Gazprom says talks with Belarus fail
Tuesday, December 26, 2006; 7:51 AM
MOSCOW (Reuters) - Russia said on Tuesday a new round of talks with Belarus on gas prices for 2007 had yielded no results, but Europe was safe as Moscow had stockpiled enough gas in Germany and Austria to guard against possible cuts.
Russia's gas monopoly Gazprom said it still hoped for a deal before the New Year to allow Belarus to receive gas in 2007 and Gazprom to transit gas smoothly via the ex-Soviet state to customers in Poland and Germany.
"There was a new round of talks today with Belarus's Deputy Prime Minister (Vladimir) Semashko. We broke up with no agreement," Gazprom spokesman Sergei Kupriyanov told Reuters.
"But we still have a chance to meet and agree before the New Year. Talks have not been suspended," he said. Belarussian officials were not immediately available for comment.
Gazprom has repeatedly warned Belarus it has to pay higher prices from 2007 and share control of its pipelines with the Russian firm or face reduced supplies from the New Year.
Relations between Moscow and its former ally Minsk have hit a rocky patch ahead of the deadline, reviving memories of Gazprom's New Year cutoff of supplies to Ukraine which produced gas shortages in Europe in the dead of winter.
Gazprom, the world's largest gas producer, supplies a quarter of Europe's gas needs. The cutoff to Ukraine prompted European leaders to raise concerns over reliance on Russia.
Like Ukraine, Belarus is a key route for Russian gas to Europe, although it ships much smaller volumes.
MORE GAS IN STORAGE
A Russian gas industry source said Gazprom has stored much more gas than last year in Germany and Austria able to cover contracts in Europe for several weeks if needed.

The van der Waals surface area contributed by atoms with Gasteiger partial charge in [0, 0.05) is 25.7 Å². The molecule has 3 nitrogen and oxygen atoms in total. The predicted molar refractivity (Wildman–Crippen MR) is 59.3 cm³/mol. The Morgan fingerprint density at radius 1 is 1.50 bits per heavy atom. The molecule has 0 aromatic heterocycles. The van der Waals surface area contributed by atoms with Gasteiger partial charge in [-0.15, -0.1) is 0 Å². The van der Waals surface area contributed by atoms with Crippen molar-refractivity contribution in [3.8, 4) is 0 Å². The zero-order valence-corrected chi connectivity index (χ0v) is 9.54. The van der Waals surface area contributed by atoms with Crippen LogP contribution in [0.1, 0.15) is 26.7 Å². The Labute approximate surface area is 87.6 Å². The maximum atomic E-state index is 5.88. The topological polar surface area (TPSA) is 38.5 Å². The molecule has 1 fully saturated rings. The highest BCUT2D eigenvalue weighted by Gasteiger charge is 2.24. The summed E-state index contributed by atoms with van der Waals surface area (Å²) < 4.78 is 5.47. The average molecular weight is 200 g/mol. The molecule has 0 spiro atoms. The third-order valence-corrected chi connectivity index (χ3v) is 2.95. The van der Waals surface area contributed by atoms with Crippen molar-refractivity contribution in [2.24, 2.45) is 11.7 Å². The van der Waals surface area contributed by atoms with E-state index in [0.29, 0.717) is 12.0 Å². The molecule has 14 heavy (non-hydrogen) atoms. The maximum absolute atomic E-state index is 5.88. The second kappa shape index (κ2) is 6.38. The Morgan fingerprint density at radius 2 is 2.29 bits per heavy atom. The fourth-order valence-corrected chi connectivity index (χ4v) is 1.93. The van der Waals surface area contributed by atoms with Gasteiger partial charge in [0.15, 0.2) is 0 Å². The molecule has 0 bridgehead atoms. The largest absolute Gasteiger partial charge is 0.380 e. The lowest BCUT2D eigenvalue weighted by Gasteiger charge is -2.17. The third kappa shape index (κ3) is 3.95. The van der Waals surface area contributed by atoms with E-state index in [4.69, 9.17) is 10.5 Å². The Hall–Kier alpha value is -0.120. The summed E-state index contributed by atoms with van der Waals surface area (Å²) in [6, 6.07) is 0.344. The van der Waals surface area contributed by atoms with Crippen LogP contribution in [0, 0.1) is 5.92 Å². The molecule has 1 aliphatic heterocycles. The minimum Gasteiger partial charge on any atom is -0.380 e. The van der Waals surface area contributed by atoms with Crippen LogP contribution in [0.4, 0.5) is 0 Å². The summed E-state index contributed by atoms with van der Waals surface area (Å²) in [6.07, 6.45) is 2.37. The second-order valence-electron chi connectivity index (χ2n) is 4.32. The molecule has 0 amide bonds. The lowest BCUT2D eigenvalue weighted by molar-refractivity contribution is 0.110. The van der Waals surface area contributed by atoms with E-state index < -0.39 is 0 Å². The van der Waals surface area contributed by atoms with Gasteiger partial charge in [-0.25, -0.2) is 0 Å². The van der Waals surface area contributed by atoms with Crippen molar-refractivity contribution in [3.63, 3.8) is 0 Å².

Kupriyanov confirmed extra gas had been stockpiled in Europe: "There are no grounds for concern among European consumers," he told state television Vesti 24.
The industry source said extra gas had been pumped into Rheden, the biggest storage facility in Germany, belonging to Wingas, a joint venture of Gazprom and Germany's petrochemical giant BASF. Extra gas had also been stored in its Haidach storage in Austria.
Kupriyanov said Gazprom had made concessions before talks on Tuesday, but that had failed to move Belarussian negotiators.
He said Gazprom had agreed to value Belarus' local pipelines, Beltransgas, at $5 billion, up from its previous estimates of $3-$4 billion.
That would remove obstacles to a joint venture to manage the links, a crucial step for Belarus to secure lower prices.
Gazprom had first sought a fourfold price increase for Belarus to $200 per 1,000 cubic metres. Kupriyanov said Gazprom now wanted $110, of which $80 would be in cash, with the remainder covered by Beltransgas shares over four years.
He said that by comparison, Ukraine would pay $130 for gas in 2007 and Georgia $235. European consumers pay over $250.
Kupriyanov said Semashko offered to pay $75 in cash and asked Gazprom to pay $2.5 billion for half of Beltransgas, also in cash, over the next four years. That would effectively leave the price of Russian gas for Belarus where it stands now.